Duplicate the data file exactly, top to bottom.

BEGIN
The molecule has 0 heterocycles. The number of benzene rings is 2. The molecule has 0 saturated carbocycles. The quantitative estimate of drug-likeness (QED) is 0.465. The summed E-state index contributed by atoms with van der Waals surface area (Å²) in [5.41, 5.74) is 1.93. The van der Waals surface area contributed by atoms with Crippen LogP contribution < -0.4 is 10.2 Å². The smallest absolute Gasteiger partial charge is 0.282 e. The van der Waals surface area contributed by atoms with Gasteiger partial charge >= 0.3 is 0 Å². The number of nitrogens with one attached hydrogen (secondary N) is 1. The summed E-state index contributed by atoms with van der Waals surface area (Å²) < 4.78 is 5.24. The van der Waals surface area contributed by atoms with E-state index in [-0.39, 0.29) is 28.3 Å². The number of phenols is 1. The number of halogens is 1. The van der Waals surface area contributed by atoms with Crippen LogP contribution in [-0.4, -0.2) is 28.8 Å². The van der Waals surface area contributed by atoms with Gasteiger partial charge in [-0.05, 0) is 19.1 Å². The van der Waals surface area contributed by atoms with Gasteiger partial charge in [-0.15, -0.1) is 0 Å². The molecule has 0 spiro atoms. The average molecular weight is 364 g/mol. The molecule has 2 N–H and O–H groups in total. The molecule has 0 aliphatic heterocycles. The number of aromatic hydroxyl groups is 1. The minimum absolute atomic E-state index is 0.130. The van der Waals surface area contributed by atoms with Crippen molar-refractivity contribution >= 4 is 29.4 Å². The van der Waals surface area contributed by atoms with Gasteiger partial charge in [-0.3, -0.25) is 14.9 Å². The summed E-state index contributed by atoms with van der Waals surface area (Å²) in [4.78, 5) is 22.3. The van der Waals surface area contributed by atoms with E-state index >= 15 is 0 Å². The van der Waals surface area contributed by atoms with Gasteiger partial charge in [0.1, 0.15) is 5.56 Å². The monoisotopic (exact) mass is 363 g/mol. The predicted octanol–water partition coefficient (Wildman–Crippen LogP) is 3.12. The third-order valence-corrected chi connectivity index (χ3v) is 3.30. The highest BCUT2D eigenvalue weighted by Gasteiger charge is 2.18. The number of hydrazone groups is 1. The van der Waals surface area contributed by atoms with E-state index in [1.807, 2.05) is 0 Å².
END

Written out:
The molecule has 0 heterocycles. The number of benzene rings is 2. The molecule has 0 saturated carbocycles. The quantitative estimate of drug-likeness (QED) is 0.465. The summed E-state index contributed by atoms with van der Waals surface area (Å²) in [5.41, 5.74) is 1.93. The van der Waals surface area contributed by atoms with Crippen LogP contribution < -0.4 is 10.2 Å². The smallest absolute Gasteiger partial charge is 0.282 e. The van der Waals surface area contributed by atoms with Gasteiger partial charge >= 0.3 is 0 Å². The number of nitrogens with one attached hydrogen (secondary N) is 1. The summed E-state index contributed by atoms with van der Waals surface area (Å²) < 4.78 is 5.24. The van der Waals surface area contributed by atoms with E-state index in [-0.39, 0.29) is 28.3 Å². The number of phenols is 1. The number of halogens is 1. The van der Waals surface area contributed by atoms with Crippen LogP contribution in [-0.4, -0.2) is 28.8 Å². The van der Waals surface area contributed by atoms with Gasteiger partial charge in [-0.05, 0) is 19.1 Å². The van der Waals surface area contributed by atoms with Gasteiger partial charge in [-0.15, -0.1) is 0 Å². The molecule has 0 spiro atoms. The average molecular weight is 364 g/mol. The molecule has 2 N–H and O–H groups in total. The molecule has 0 aliphatic heterocycles. The number of aromatic hydroxyl groups is 1. The minimum absolute atomic E-state index is 0.130. The van der Waals surface area contributed by atoms with Crippen molar-refractivity contribution >= 4 is 29.4 Å². The van der Waals surface area contributed by atoms with Gasteiger partial charge in [-0.3, -0.25) is 14.9 Å². The summed E-state index contributed by atoms with van der Waals surface area (Å²) in [4.78, 5) is 22.3. The van der Waals surface area contributed by atoms with E-state index >= 15 is 0 Å². The van der Waals surface area contributed by atoms with Gasteiger partial charge in [0.1, 0.15) is 5.56 Å². The monoisotopic (exact) mass is 363 g/mol. The predicted octanol–water partition coefficient (Wildman–Crippen LogP) is 3.12. The third-order valence-corrected chi connectivity index (χ3v) is 3.30. The highest BCUT2D eigenvalue weighted by Gasteiger charge is 2.18. The number of hydrazone groups is 1. The van der Waals surface area contributed by atoms with E-state index in [1.807, 2.05) is 0 Å².